Diversity in Publishing

The 2019 Sydney University Student Anthology was launched on March 6th by children’s editor and audiobook producer, Radhiah Chowdhury. It was a great night and Radhiah delivered an inspiring and fascinating speech on diversity in publishing, discussing some of the issues that have arisen in publishing since the start of 2020, where diversity has been a key factor. We’ve reproduced that speech here for you:

We’re a little over 60 days into 2020, and so far it’s been a flood of controversies for English-language trade publishing. If you’ve been unable to keep up (and who could blame you if so), here’s a rundown of the major dust-ups that have heralded us into the new decade. The Romance Writers of America (the RWA) imploded in spectacular slow motion, which has been an ongoing feast of disasters, but which basically started when one of its board members, a woman of colour who has written and championed inclusive publishing for her whole career, was censured and issued with a lifetime ban from ever again holding a position on the board, because she stated that another writer’s book was an example of cultural appropriation and pointed out that the publisher of the book had a poor track record when it came to white authors cannibalising minority experiences for their work. The fallout from this debacle is still continuing, but suffice it to say, the romance genre – publishing’s more lucrative genre, and one that has traditionally pioneered in publishing people of colour and starting difficult conversations around consent, women’s health, autonomy and assault – has been thoroughly shaken by this particular storm.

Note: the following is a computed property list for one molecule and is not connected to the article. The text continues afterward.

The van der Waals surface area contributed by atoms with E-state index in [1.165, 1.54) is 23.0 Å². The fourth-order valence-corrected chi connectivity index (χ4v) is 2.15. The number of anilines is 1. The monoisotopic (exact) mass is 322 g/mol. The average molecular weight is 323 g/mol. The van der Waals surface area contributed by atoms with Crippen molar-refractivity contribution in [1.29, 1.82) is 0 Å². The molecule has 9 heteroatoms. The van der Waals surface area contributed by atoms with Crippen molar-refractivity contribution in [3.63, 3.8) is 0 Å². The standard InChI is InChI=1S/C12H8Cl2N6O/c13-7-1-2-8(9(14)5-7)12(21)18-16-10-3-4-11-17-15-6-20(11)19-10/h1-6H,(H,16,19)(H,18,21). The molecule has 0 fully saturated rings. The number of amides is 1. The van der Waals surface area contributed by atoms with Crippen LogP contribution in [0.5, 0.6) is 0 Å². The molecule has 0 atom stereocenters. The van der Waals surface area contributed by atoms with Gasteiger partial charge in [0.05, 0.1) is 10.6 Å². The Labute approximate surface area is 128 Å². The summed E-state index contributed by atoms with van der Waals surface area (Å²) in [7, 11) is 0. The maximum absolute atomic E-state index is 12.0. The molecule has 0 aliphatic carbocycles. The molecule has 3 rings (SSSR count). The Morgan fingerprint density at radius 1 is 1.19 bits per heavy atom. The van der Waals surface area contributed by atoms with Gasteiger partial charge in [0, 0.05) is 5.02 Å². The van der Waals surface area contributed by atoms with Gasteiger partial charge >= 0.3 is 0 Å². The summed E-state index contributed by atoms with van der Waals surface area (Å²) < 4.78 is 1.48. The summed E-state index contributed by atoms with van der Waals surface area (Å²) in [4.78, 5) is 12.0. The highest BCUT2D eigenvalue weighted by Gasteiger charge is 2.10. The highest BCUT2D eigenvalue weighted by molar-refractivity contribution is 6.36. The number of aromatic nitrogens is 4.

While this was happening, Macmillan US and Hachette UK published Jeanine Cummins’ American Dirt with a rare seven-figure advance, strategically approaching Oprah, Salma Hayek and Gina Rodriguez, among others, to endorse a novel which follows a migrant family fleeing Mexican drug cartels. When it was followed by a significant backlash from Latinx writers and critics for its simplistic, facile depictions of Mexico and Mexicans which played into right-wing stereotypes, Macmillan initially tried to elide the criticism by suggesting that Cummins wrote from a place of cultural authenticity (she has since self-identified as white), then decried ‘cancel culture’. Hachette issued a statement about the importance of ‘starting a conversation’. Finally, a mea culpa: Macmillan committed to increasing the representation of Latinx staff and authors across the company.